Blind Spot Bias: Are you blind to your own prejudices?

You probably realize that there are subtle cognitive and motivational biases that influence your perceptions and decisions. However, if you are like most people, you will also tend to notice these prejudices more in other people than in yourself. This tendency to recognize cognitive biases in others and not yet see how bias influences their own thinking is known as blind spot bias . Simply put, blind spot bias is a cognitive blind spot that prevents you from seeing your own prejudices. Like a blind spot in a car, that blind spot of prejudice can prevent us from seeing things that can play a critical role in the decisions we make.

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  • Blind spots
  • Blind spot bias is more common than you think
  • What causes blind spot bias?
  • Blind spot bias affects your decisions and behaviors

Blind spots

While you’re driving down the road, you look over your shoulder and check the rearview mirror. Seeing nothing in the other lane, you start to change lanes. When you’re making the move, another car suddenly blows its horn and you immediately realize that there was actually another vehicle on that track – it was just in your blind spot. A blind spot is simply something that you constantly ignore, often unintentionally . Unable to see the other car, you did a maneuver that could easily have ended in a traffic accident.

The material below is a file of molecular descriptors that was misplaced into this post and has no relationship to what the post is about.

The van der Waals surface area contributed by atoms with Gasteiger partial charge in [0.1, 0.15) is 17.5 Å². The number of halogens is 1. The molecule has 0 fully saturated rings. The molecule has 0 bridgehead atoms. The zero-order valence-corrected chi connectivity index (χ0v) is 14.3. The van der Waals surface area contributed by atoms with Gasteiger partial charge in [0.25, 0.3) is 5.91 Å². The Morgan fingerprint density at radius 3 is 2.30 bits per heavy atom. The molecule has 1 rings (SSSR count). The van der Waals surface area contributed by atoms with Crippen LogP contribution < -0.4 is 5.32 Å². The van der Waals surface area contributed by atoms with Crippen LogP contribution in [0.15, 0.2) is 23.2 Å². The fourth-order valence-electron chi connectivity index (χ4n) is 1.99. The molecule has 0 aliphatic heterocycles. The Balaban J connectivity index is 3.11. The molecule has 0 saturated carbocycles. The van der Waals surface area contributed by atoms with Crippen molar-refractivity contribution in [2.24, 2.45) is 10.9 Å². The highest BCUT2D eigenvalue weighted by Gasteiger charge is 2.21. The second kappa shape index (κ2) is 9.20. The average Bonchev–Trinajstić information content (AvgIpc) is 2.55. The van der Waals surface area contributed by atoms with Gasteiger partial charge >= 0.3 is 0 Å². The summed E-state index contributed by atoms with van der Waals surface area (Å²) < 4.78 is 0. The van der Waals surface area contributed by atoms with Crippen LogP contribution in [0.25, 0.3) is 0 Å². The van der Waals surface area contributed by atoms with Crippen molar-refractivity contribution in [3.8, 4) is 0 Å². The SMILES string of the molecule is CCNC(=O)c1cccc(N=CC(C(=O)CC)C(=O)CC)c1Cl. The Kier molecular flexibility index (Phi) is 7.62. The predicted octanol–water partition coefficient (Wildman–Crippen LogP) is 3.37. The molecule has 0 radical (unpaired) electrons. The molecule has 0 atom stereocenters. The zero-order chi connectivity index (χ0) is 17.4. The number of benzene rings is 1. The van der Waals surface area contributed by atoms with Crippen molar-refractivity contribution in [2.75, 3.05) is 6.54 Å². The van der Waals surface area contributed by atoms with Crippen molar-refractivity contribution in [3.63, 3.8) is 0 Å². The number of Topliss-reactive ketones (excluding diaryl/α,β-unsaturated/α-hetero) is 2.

The polarization blind spot is similar, as it affects the choices you make, even if you can’t see it. As you weigh a decision, many factors play a role in your thoughts, but it is often the unknown factors that can affect these choices in ways that we may not have considered. This blind spot for your own prejudices can lead to defective or distorted thinking, which can lead to poor decision making . Sometimes the consequences of this flawed reasoning can be relatively small, but in other situations, they can lead to unfortunate results.

Blind spot of bias is more common than you think